Take, for example, the opportunity around solar energy. Solar is one of the fastest growing energy sectors, predicted to overtake all other forms aside from gas by 2040. Emerging markets are expected to account for 90% of all energy demand growth by 2035, and importantly, already represent 63% of new investments in wind and solar (more, for example, than the United States).
To provide international investors exposure to this market, Invictus has recently launched the Emerging Market Solar (EMS) fund. The fund builds on infrastructure provided by Sun Exchange, a peer-to-peer market enabling individuals to buy and lease solar panels to schools and small businesses in Africa, using the bitcoin blockchain as payment distribution infrastructure. The EMS fund intends to optimize returns by adding an additional layer of vetting while leveraging scale investment incentives.
We reference this fund not to pump ourselves up, but because we believe that it reflects shifts that we believe will not only make today’s investors more comfortable with new categories of alternative investments like solar, but shifts that investors will simply come to expect across the investment products they use.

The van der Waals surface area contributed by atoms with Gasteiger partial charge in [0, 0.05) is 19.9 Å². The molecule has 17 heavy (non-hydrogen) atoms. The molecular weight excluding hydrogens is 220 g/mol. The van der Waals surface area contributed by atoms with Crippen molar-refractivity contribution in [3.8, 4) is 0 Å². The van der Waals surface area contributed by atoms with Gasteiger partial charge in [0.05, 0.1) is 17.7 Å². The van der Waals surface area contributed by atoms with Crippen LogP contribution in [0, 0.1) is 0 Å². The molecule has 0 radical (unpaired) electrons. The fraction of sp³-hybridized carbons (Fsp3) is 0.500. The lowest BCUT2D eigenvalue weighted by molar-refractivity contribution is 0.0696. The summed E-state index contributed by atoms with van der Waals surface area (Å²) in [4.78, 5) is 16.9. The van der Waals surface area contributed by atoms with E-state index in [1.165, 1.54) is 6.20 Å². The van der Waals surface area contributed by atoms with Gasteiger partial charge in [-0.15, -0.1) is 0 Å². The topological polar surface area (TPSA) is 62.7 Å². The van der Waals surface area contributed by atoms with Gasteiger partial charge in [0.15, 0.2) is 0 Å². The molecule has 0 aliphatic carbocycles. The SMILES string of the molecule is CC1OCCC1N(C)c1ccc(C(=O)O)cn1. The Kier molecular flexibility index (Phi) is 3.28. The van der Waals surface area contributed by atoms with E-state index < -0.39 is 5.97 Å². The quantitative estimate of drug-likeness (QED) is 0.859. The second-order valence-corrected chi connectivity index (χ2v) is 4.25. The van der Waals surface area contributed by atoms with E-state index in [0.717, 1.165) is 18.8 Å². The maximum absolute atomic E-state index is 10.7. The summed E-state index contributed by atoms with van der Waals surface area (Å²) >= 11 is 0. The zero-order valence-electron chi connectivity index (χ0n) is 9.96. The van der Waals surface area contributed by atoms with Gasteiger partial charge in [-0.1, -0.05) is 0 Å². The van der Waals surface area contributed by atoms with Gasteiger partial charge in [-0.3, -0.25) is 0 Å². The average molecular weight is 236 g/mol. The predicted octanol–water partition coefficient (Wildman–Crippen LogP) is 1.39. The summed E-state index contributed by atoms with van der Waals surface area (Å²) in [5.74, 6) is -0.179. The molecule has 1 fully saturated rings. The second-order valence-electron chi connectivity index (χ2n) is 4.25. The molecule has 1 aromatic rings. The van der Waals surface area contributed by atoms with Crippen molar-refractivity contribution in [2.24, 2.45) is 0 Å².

Simply put, investors want to be more nimble and able to gain exposure to new categories without the same restrictive minimums; with ongoing liquidity rather than burdensome lockup periods; with transparency around fund holdings; with easy on boarding. This is precisely what blockchain-based fund management enables.
New Opportunities for a New Category of Global Investor
The developed market investor isn’t the only type of investor facing challenges as they look for new opportunities. Many people in emerging markets represent a new category of global investor. Historically, however, this group has also faced a number of profiles that ultimately come down to an accident of their geography.
The first of these problems has to do with inflation. In many parts of the world, inflation is a defining force that robs people of their wealth in ways nearly unimaginable in developed nations.
Inflation in itself is not the only problem, as government responses to inflation often create even more challenges for investors looking to diversify their holdings and get their wealth out of the country. Throughout this year, Argentina has continued to ratchet up capital controls, for example, trying desperately to keep holdings in the peso while Argentine’s simply trying to make for a better life are attempting to diversify.